This film is the 6th in the Transformer series and a prequel to Transformers (2007). It was released December 3, 2018, by Paramount. It’s directed by Travis Knight, and stars Hailee Steinfeld, John Cena and Jorge Lendeborg, Jr. This review contains spoilers.

It’s 1987. On Cybertron, the Autobots are losing the war against the Decepticons, and Optimus Prime sends B-127 to Earth to set up a protected base of operations. It crash-lands on Earth, disrupting a military training exercise. The humans attack, followed quickly by Decepticons. Badly damaged, B-127 transforms to a yellow 1967 Volkswagen Beetle and hides out in a junkyard. Meanwhile, Charlie Watson is turning 18. She is having adjustment problems, as her father recently died and her mother has remarried. She wants a car, and her Uncle Hank gives her B-127 from the junkyard. Charlie accidentally activates a signal that alerts the Decepticons that B-127 is active again, and two of them arrive on Earth. They convince the military that Bee is a dangerous criminal on their world, and obtain cooperation to find and destroy it. Charlie repairs the Volkswagen and manages to partially restore Bee’s voice and memory. Can Charlie, her friend Memo and Bumblebee defeat the Decepticons and save Earth?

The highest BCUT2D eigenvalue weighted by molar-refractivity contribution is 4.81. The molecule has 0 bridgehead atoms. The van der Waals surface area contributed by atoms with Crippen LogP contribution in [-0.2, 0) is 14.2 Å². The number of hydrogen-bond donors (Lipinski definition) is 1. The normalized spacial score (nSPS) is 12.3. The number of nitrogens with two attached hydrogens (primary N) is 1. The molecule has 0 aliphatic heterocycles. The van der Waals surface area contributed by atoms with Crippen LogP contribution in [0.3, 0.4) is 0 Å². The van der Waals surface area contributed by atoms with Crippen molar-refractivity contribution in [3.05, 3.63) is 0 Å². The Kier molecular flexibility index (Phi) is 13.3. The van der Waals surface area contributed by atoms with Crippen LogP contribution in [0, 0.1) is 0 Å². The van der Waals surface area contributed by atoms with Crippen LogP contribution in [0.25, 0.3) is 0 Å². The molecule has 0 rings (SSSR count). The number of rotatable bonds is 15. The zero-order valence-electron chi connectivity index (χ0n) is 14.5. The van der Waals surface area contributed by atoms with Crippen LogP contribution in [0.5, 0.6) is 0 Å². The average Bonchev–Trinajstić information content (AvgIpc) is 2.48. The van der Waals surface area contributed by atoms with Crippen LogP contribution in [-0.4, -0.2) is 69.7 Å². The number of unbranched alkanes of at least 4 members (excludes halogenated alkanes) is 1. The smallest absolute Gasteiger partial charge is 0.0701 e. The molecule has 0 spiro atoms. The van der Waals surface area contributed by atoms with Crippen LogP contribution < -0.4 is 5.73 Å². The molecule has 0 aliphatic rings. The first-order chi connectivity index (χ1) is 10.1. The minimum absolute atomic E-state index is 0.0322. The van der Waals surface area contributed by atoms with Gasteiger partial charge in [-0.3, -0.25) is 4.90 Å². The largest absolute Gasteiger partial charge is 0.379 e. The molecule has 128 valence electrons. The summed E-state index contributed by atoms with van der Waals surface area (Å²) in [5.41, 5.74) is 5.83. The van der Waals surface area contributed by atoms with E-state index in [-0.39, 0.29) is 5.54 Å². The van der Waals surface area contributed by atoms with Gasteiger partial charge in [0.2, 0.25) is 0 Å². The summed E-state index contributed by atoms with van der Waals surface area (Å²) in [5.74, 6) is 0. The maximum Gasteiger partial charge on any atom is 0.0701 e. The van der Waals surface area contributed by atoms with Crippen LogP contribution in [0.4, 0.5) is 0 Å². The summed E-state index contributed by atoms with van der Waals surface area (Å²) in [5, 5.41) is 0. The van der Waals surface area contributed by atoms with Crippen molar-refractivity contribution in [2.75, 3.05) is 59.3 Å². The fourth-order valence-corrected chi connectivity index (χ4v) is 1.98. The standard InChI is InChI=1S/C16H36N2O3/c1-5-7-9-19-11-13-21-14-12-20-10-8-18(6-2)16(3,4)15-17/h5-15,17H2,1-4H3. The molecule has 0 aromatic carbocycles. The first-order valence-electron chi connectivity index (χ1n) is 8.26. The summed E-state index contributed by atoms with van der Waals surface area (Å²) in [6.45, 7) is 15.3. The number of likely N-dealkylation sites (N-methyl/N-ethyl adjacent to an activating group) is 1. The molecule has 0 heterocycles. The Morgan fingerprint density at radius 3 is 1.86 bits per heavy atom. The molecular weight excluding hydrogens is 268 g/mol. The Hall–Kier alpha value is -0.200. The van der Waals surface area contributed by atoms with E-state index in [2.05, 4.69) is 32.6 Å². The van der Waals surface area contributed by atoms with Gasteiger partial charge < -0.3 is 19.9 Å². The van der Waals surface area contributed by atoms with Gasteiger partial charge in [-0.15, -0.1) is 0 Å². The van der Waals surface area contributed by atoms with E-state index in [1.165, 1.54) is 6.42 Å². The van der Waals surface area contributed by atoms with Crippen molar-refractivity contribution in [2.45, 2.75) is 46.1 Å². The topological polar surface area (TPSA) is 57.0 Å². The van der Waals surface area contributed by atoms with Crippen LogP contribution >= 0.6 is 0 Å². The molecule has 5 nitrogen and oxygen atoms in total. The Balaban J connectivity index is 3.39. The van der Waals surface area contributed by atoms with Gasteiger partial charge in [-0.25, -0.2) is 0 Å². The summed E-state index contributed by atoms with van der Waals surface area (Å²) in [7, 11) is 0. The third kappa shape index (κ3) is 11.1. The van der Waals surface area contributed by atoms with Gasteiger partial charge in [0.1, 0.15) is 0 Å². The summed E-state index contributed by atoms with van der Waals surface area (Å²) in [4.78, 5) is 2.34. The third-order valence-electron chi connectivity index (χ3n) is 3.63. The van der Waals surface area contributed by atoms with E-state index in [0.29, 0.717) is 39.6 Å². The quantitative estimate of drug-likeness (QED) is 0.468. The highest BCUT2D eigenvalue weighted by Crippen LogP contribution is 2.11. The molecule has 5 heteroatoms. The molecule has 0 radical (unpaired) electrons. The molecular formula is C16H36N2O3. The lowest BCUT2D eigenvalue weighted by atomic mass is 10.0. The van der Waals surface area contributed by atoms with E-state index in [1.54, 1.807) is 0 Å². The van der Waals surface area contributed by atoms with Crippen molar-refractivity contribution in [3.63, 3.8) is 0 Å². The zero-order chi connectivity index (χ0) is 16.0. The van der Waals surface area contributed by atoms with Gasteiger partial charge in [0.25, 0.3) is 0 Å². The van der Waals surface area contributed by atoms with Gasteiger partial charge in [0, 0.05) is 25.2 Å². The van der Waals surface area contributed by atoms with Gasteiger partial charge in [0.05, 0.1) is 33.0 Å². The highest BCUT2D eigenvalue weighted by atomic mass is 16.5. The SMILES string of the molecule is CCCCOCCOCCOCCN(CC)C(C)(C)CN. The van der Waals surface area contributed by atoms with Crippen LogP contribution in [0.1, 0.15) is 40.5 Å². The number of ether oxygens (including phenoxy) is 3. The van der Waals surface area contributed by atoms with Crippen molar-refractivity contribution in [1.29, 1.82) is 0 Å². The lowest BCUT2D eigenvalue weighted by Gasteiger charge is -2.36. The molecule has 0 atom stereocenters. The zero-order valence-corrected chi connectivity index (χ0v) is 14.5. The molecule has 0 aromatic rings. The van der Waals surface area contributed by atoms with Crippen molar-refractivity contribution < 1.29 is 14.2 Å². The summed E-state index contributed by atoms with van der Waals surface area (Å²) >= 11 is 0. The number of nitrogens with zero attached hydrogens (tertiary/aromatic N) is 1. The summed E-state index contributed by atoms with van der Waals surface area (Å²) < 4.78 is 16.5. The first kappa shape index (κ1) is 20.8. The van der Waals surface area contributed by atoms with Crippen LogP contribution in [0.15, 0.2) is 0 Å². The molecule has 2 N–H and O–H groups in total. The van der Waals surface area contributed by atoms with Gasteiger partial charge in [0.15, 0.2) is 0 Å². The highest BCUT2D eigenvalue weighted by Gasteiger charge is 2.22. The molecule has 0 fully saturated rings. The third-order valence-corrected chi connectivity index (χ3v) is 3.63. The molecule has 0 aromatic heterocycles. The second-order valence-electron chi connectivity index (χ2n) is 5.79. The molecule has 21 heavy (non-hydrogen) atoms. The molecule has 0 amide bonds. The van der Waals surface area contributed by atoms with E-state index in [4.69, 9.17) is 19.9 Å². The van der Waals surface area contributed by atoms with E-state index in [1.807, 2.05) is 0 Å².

So, the first Transformers film was pretty decent, but then they got sucky. When you sit through one, you can tell right away that they’re action flicks aimed at 14-year-old boys, pretty much to the exclusion of everybody else. This film dares to do something else, which means it’s pretty good as a stand-alone film. It’s about Bumblebee finding a couple of friends in a hostile world, and about how that friendship helps all of them to adjust and find their way forward. There’s great chemistry between Charlie and B-127, and the animation style makes Bee sweet and endearing, regardless of its hugely destructive capabilities. These show up briefly as the action line rises, but in the end, Bee manages to make peace and get on with its mission for Optimus Prime.

On the negative side, this is a pretty simple plot without a huge amount of depth—mostly about friendship, helping your friends, and how a warm, winning personality can prevail against unreasonable prejudice. The beginning sequence was a re-run of the kind of battle action that makes the other Transformer films sucky and boring, but once that’s done and we’re into Bee’s adventures on Earth, then the film picks up interest.

Recommended. Four stars.

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